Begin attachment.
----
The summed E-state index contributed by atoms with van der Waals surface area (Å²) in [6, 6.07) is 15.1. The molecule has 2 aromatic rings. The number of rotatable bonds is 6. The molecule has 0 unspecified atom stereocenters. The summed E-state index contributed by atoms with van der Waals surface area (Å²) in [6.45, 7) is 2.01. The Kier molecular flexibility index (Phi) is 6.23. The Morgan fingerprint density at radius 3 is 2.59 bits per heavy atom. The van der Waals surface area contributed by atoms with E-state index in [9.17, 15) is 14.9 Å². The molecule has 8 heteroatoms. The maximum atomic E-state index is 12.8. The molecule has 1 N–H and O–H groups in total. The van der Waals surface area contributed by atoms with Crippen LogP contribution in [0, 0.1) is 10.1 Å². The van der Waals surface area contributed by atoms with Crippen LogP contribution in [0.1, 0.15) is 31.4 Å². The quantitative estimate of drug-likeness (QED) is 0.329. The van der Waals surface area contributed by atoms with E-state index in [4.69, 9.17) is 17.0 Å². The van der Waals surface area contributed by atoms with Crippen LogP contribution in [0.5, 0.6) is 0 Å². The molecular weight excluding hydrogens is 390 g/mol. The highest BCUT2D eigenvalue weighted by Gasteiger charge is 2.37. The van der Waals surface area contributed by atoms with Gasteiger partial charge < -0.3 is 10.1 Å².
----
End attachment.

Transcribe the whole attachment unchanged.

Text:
The summed E-state index contributed by atoms with van der Waals surface area (Å²) in [6, 6.07) is 15.1. The molecule has 2 aromatic rings. The number of rotatable bonds is 6. The molecule has 0 unspecified atom stereocenters. The summed E-state index contributed by atoms with van der Waals surface area (Å²) in [6.45, 7) is 2.01. The Kier molecular flexibility index (Phi) is 6.23. The Morgan fingerprint density at radius 3 is 2.59 bits per heavy atom. The van der Waals surface area contributed by atoms with E-state index in [9.17, 15) is 14.9 Å². The molecule has 8 heteroatoms. The maximum atomic E-state index is 12.8. The molecule has 1 N–H and O–H groups in total. The van der Waals surface area contributed by atoms with Crippen LogP contribution in [0, 0.1) is 10.1 Å². The van der Waals surface area contributed by atoms with Crippen LogP contribution in [0.1, 0.15) is 31.4 Å². The quantitative estimate of drug-likeness (QED) is 0.329. The van der Waals surface area contributed by atoms with E-state index in [4.69, 9.17) is 17.0 Å². The van der Waals surface area contributed by atoms with Crippen LogP contribution in [0.5, 0.6) is 0 Å². The molecular weight excluding hydrogens is 390 g/mol. The highest BCUT2D eigenvalue weighted by Gasteiger charge is 2.37. The van der Waals surface area contributed by atoms with Gasteiger partial charge < -0.3 is 10.1 Å².